Cimona V. Hinton, PhD

Titles and Roles

Professor, Department of Biological Sciences
Center for Cancer Research and Therapeutic Development, Clark Atlanta University
Research Program
Cell and Molecular Biology


Cimona V. Hinton is Professor in the Department of Biological Sciences and the Center for Cancer Research and Therapeutic Development at Clark Atlanta University. Her major areas of interest are cannabinoid receptor signaling, oxidative stress and the mechanics of cell migration.

Dr. Hintone has been awarded the Henry C. McBay Research Fellowship from the United Negro College Fund, the AAAS Women's International Research Collaborations (WIRC) for Minority Serving Institutions (MSIs) Award from the American Association for the Advancement of Science and the National Science Foundation, and the following awards from the National Institutes of Health: Ruth L. Kirschstein National Research Service Award Individual Predoctoral Fellowship (F31), the Research Project Grant Award (R01), the Research Supplements to Promote Diversity in Research Award, and the Research Supplements to Promote Re-Entry into Biomedical and Behavioral Research Careers Award.

Dr. Hinton is a member of the Cell and Molecular Biology Research Program at Winship Cancer Institute of Emory University. She is also a standing member (2015-2021) of the Cancer Prevention Study Section at the National Institutes of Health, an External Advisory Board Member of the Delaware-IDeA Networks of Biomedical Research Excellence (INBRE) Program, Mentoring Team Member for the Jackson State University Research Centers in Minority Institutions (RCMI) - Center for Health Disparities Research, and Advisory Board Member for the Journal of Biochemical and Molecular Toxicology.


Dr. Hinton earned her PhD from Meharry Medical College and completed her postdoctoral training at Harvard Medical School and Beth Israel Deaconess Medical Center.


The research in Dr. Hinton's laboratory broadly focuses on mechanisms responsible for cancer cell motility at both the cellular and molecular levels that translates to metastasis in the human system. In this regard, they study the mechanisms by which cannabinoid receptors inhibit prostate cancer progression, pro-tumorgenic oxidative stress in the tumor microenvironment, and characterizing a ROS-bearing macrophage phenotype that progresses prostate cancer. We also investigate CXCR4, NOX2 and NFκB and oxidant signaling mechanisms. Their most recent interest is the adaptation and survival of prostate tumors cells to oxidative stress via nutrient deprivation and a quiescent phenotype. They are seeking collaboration on the following in breast and prostate cancer: (i) a pro-migratory oxidative stress tumor microenvironment mediated by ROS-bearing macrophages; quiescent phenotypes as modes of survival during oxidative stress; and cannabinoids for prevention of tumor metastasis.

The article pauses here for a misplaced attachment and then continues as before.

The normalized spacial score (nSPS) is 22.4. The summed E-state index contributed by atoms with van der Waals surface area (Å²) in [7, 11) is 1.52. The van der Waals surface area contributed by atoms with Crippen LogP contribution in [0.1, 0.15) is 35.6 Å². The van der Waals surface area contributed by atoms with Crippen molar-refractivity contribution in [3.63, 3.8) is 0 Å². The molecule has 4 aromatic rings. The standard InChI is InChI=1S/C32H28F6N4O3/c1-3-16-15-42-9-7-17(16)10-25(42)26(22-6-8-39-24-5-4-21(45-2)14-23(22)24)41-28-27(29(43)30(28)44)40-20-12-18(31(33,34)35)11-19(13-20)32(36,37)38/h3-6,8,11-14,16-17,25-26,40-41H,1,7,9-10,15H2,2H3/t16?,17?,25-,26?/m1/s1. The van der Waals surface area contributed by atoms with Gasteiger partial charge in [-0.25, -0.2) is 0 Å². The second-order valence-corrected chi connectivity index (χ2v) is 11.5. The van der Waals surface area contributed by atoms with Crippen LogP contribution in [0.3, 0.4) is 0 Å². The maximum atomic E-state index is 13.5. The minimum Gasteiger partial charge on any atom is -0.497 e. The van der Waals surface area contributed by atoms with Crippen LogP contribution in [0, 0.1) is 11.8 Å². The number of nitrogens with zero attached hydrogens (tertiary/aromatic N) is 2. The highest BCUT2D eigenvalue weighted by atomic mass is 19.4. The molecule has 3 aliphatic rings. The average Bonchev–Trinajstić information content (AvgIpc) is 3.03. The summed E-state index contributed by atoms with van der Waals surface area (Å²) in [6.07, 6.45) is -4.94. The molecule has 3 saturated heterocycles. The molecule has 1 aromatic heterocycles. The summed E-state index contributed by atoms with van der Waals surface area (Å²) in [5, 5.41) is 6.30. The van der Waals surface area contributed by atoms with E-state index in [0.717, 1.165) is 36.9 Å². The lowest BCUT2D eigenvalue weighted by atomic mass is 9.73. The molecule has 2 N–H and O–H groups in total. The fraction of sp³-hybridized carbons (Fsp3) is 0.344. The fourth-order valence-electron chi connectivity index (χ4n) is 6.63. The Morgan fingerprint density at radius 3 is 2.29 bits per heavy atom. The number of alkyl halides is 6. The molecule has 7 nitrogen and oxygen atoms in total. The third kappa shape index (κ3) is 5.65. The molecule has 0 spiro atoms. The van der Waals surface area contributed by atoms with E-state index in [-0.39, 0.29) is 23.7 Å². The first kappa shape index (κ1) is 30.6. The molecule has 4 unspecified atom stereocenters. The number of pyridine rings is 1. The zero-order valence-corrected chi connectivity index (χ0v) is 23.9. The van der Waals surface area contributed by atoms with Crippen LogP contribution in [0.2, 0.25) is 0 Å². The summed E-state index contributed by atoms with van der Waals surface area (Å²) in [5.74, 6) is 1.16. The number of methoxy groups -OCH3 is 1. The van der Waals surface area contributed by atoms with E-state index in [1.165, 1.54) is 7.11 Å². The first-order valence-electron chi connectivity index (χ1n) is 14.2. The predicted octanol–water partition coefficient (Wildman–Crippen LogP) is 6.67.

• PublicationsPublication Date


Dr. Hinton's has received several awards and honors including:

  • Named to Cell Press100 Inspiring Black Scientists in America (2nd Edition), 2020
  • Graduate Impact Award, Graduate Student Association, Clark Atlanta University, 2018
  • Faculty Development Award-Clark Atlanta University, 2011, 2012, 2013
  • New Investigator Award, Research and Sponsored Programs, Clark Atlanta University, 2012
  • AACR-MSI Faculty Scholar in Cancer Research Award, 2009-10, 2012-13,-18
  • Research and Sponsored Programs Award, Clark Atlanta University, 2012, 2013
  • NSF-STEM Women of Color Conclave Travel Award, 2011
  • 11th RCMI International Symposium on Health Disparities Travel Award, 2008

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